I recently ran into an issue when installing my first Windows Server 2008 R2 virtual machine. The VM would hang/freeze randomly when used through the VMware vCenter Client’s console. It turns out this is a known issue (see this VMware KB Article) with the SVGA driver that is installed as part of the default installation of VMware Tools. While the article does not explain why you should disable the SVGA driver, it’s advice is correct if you want to avoid problems in your guest VM. To correct my problem, I removed the SVGA driver from the Windows Device Manager and rebooted. If you are having problems removing the SVGA driver before the VM hangs, use Remote Desktop to access the guest machine to perform the driver uninstall. I have not observed hanging/freezing in the VM since removing the SVGA driver from my Windows 2008 R2 guest. Note that this same issue is present in Windows 7.
I have been meaning to write this up for a while; Scott Drummonds’ ‘Love Your Balloon Driver’ post today at his Virtual Performance blog gave me a nice reminder. I actually caught a sneak peak at the graphs with an explanation from Scott at his instructor-led lab at VMworld 2009. Scott calls out that the only workload they discovered suffers from balloon driver activity is Java. The reason for Java’s problems with balloon driver activity is that Java itself runs in a VM and so the guest OS cannot properly determine which pages should be swapped out when the balloon driver calls for it.
My experiences causes me to agree with Scott and the whitepaper he cites – in a properly designed and equipped environment the balloon driver is not detrimental for most every workload to a point. However, I recently discovered in a client site that the balloon driver can cause significant issues when the environment is poorly designed and under-sized. Here the background:
I was called into an already established environment where the client was running on an older blade with VMware ESX 3.5. The blade maxed out at 16GB RAM and had dual dual-core CPU’s with no hope for an upgrade. On the blade was a single guest VM running Windows 2003 with SQL 2005, in it’s full 32-bit glory. The VM was configured with 4 vCPU’s and 16GB of memory. Some of you can probably already guess where this is going….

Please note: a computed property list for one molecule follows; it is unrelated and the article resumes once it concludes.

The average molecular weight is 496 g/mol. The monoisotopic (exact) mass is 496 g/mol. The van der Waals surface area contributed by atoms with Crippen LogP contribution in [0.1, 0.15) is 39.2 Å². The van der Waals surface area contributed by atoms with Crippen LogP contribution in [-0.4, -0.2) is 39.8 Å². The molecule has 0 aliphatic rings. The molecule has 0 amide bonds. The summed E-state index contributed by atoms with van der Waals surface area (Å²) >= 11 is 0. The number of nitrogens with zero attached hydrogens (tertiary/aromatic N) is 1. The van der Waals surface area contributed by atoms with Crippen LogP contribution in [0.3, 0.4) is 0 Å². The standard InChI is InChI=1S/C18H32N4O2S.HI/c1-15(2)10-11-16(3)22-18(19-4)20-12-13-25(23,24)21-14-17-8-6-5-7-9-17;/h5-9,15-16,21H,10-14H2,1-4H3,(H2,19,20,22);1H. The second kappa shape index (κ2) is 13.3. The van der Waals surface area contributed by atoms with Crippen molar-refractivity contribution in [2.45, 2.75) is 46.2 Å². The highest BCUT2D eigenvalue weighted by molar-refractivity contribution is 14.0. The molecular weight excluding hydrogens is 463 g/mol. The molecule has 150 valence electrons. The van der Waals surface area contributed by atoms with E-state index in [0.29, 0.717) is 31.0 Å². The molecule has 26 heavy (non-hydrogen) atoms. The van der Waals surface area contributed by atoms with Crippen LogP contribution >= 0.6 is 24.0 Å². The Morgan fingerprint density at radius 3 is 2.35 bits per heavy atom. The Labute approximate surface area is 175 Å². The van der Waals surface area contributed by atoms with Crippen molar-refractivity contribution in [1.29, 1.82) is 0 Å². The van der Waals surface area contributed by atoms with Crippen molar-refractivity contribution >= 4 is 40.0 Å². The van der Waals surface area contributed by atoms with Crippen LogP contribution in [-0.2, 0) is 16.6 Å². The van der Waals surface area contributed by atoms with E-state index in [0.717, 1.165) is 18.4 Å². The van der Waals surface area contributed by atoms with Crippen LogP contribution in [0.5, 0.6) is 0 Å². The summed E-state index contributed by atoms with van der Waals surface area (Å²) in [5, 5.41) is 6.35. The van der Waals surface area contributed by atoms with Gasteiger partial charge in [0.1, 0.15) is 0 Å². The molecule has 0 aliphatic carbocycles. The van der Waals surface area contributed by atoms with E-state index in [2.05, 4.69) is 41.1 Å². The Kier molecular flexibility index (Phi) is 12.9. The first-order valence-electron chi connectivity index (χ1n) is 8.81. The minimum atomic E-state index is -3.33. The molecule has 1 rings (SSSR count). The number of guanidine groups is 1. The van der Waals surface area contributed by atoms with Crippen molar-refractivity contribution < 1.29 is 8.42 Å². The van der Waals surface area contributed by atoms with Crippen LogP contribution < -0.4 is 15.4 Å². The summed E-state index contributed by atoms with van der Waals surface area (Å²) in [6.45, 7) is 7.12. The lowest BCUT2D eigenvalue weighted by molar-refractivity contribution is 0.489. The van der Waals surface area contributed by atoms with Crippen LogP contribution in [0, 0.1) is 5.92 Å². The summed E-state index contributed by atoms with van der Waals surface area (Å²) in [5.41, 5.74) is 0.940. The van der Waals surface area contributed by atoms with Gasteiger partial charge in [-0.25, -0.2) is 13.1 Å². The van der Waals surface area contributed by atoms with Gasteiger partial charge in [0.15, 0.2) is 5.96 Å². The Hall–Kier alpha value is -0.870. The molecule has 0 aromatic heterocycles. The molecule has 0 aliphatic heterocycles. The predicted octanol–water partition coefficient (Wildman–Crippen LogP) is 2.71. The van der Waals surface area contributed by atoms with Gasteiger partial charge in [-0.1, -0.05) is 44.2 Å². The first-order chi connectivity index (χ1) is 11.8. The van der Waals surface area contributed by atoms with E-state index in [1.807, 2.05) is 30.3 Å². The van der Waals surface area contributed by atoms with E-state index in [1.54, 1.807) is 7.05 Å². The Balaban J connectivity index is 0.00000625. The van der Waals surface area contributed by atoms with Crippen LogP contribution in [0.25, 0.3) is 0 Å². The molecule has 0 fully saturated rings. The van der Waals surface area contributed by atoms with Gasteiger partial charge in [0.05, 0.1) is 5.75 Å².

The x86 Windows guest had PAE configured, and SQL took advantage of AWE to use the additional memory beyond the 4GB limit of a 32-bit system. Additionally, the Windows guest had the /3GB switch enabled in boot.ini. Finally, as per SQL best practices, the ‘Lock Pages in Memory‘ permission was granted to the SQL Server service account. What the guest was left with was 1GB of kernel mode memory and 15GB of User Mode/Extended addressable memory.
And here’s the problem. The client was using ESX, not ESX 3.5, so the Service Console required memory. In this case, the service console had approximately 512MB allocated to it. Futhermore, VM’s require some overhead on ESX to run. The memory overhead consumed by a Windows guest on ESX 3.5 with 4 vCPU and 16GB of memory is a bit more than 512MB. On a properly sized ESX server with multiple similar guests/workloads, you could probably gain much of the overhead back through transparent page sharing; but in this case I had a 1:1 P2V ratio. If you are any good at math you see that the environment is running about 1GB short of memory. A quick check of the balloon driver stat in vCenter show that the balloon driver was constantly active and demanding about 1GB back from the guest… constantly.
Under normal circumstances this might not be an issue, but in this case the Windows guest was being absolutely punished. The guest CPU’s were pegged at 100% with an excessive amount of kernel time, often indicating IO issues. And indeed I did experience terrible disk and network performance on the guest. At the root of the problem is this – the Lock Pages in Memory permission allows SQL to get a firm grasp on the user mode memory available to it (15GB) and lock it up. This left the already starved (because of the 3GB switch in the boot.ini) guest kernel with it’s 1GB the only thing the balloon driver could really swap out.